Post Author: anthony thompson.
Say it with me, “Fit – Space – Don’t Sell It.”
I’m still not a fan of pop up ads (although millions of blogs inundate you with them to sign up for their damn newsletter) but if I knew what would be better I’d invent it. For now, we deal with banner ads and clicking out of them as fast as we can.
I would argue I’m one of the fastest pop up destroyers in my small town of Rouse Hill, a suburb north west of Sydney. I destroy those things like it’s my passion. In fact, it is my passion. Maybe my next book will be 38 ways to destroy pop up ads.
Pop up ads in a coworking space can be just as annoying and the Australian startup Posse sheds some light on why.
When Posse signed into the space they were pitched an offer for a select group of small business services at ‘mates rates’. Seems like a good idea from the business. They work at a hipster, cool coworking space and receive mate rate business services.
Posse eluded that this early pitch could be felt as a pop up ad instead of a human connection. They also quickly discovered that coworking spaces when full can be loud.
Let’s look into what Posse really needed in a coworking space.
They were building software and were used to a certain environment. Loud chatterboxes on mobile phones would eventually break their focus and it did. This also falls into my category of pop up ads. Loud, obnoxious mobile phone users are distracting and = pop up ads.
In light of this information, I’ve written a few questions that you can use when engaging prospective new coworking members. Or, you can use a version of these questions when seeking out the perfect coworking spot for you or your business.
What type of environment do you get the most work accomplished?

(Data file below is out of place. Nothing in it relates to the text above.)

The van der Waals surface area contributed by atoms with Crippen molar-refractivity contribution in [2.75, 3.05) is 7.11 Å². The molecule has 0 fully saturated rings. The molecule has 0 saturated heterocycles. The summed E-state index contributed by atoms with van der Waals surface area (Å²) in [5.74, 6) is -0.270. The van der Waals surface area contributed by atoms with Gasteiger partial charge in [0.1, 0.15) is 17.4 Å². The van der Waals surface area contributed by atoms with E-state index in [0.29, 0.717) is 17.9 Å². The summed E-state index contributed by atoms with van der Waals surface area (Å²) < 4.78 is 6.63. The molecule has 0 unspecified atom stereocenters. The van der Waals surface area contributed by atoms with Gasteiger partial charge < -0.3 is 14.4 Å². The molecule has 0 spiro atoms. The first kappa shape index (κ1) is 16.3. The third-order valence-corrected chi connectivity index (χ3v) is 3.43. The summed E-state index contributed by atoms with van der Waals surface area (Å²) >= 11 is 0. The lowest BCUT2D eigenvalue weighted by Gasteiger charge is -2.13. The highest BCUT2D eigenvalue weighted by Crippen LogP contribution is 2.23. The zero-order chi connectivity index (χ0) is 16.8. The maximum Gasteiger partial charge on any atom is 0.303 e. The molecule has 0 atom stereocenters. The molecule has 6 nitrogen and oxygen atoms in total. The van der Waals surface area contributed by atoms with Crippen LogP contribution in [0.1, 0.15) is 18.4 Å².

Provide in detail what that looks like for you and why?
Can you explain a work environment that you hate and why?
I’m not a rocket scientist (I have fired bottle rockets) but I truly believe if the space curator was more interested in the benefits of the coworking member – a Posse scenario like this could be avoided.
This is not to throw dirt on any one individual but instead to come together as a whole and say – let’s do better.
The story continues as Posse experienced more pop up ads from members in the space interested in their success. They accrued a bit of press which becomes like light to moths. And, the moths came fluttering.
Some would pop over and pitch ideas, others would cozy up in an attempt to use their information for their good.
More pop up ads continued when space sponsors provided swag to space members. The free gifts ranged from pizza to massages but instead of it feeling like a benefit, it once again became a pop up ad to the Posse team.
Another distraction, loss of focus, loss of time and more importantly, loss of energy.
The Posse team finally gave up on coworking after a competitor in the space approached one of their engineers and offered them a more lucrative offer to join them.
This is a sad, sad story for coworking. It breaks my heart to hear of instances like these but we should be forever grateful to the Posse team for sharing them.
They are giving us insights into what not to do and that is sometimes more important than what to do.